Wood is really valuable in the bush both for heating and construction. Each spring when the river breaks the ice moves out in big chunks and takes down some trees with it. Conveniently the ice (usually) strips the trees of limbs and leaves them on the banks of the river. Although some of the logs are higher up the bank and still have some branches. So we took the opportunity to boat up river, collect the logs, build them into a raft, and then push it back to Bethel to use as firewood for the winter.
I just came back to the lower 48 after living with Nate in Bethel, Alaska for the last four months. I was working up there managing a new startup agent company for Everts Air Cargo. I'm in the process of posting a few other photo sets of specific interesting things I did in Alaska, but was having a hard time figuring out how to explain daily life in the bush. So I decided to post a few pictures of my everyday endeavors since most of them may be new or interesting to people who have never been there.
So here it goes, a few pictures of everyday life in Bethel.
One of my new years resolutions this year (and last year) was to build a boat. My sister got me two books about boat building for Christmas and I spent a while studying, reading, and planning before finally getting down to business. Although I had originally planned my first boat to be Gavin Atkin's 12 foot Ella Skiff, I decided to start with something smaller so I wouldn't have to scarf plywood together on my first build.
It's time for my 2015 New Years resolutions. (See also: Other Years). To be honest, I did terribly with my resolutions last year, not making a single one of them. Some of them will be recycled this year. In fact most of this years resolutions are repeats from previous years that I liked and worked well. Last year was not a good year for me in terms of doing things I like or growing as a person, so this year I'm quitting my job and trying to get back to being the kind of person I can be proud of.
Why I should have gone to the Lube'n'Goinc when I had the chance
After a big breakfast of sausage gravy, cereal, and a waffle, I hit the road at 9:30.
I was glad I went extra far yesterday so today could be shorter. I cruised along steadily and quickly. The big breakfast seemed to help. I never made a proper rest stop today; the longest rest was about five minutes to refill my bottles. I stayed in a higher gear today opting for forth or fifth instead of third, and sometimes shifting all the way up and riding standing up just to give my butt a rest. The change in cadence was nice and kept me moving quickly.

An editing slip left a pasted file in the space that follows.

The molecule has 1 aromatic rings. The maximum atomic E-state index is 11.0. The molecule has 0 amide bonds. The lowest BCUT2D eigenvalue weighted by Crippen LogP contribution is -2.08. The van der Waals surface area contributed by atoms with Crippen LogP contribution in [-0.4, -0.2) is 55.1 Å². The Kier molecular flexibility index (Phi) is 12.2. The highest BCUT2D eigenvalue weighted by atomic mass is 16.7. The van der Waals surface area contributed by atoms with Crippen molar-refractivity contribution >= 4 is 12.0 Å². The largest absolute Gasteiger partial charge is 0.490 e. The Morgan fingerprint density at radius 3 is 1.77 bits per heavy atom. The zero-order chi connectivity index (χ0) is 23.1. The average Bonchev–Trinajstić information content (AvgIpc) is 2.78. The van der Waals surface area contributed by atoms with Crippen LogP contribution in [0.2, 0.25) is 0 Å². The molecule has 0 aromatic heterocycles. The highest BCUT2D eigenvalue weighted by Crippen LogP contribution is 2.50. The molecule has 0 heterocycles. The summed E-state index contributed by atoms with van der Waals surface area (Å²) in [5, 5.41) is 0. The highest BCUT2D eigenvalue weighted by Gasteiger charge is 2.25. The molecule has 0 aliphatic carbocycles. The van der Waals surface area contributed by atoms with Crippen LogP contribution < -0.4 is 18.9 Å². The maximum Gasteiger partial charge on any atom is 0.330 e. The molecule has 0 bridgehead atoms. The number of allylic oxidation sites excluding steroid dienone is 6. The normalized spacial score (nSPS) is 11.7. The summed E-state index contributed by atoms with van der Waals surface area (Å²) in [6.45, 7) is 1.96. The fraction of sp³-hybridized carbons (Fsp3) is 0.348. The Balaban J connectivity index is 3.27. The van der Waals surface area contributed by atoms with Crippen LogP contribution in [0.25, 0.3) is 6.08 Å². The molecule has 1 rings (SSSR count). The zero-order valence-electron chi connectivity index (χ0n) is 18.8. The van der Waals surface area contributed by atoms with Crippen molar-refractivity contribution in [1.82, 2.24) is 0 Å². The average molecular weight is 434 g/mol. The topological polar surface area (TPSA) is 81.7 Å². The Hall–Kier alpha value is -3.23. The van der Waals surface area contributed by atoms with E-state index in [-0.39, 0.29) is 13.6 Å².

Sleep was weird last night. I fell asleep immediately, but then lay awake from three to five in the morning. Luckily I woke up just after seven and got on the road just after eight. It was my earliest start yet.
I had a quick turkey cheese wrap with ingredients I bought the night before, but then ditched the rest of the meat and cheese because I was afraid they had gone bad over night, and my stummy already felt a little funny when I woke up.
Even though I was camping out in a technically illegal spot, I still snoozed a few alarms this morning. I finally got up when raindrops started to fall. I quickly moved everything to the one bench in my clearing that had an overhang so I could pack up while staying dry. Between the rain and the sorer-than-expected ankle I wasn't in the best mood. But it got even worse when I was packing my tent into my saddle bags and one of them ripped open. Right across the top; a huge rip. The tent was in well enough that it wouldn't fall out so I left it and decided to think about it more later.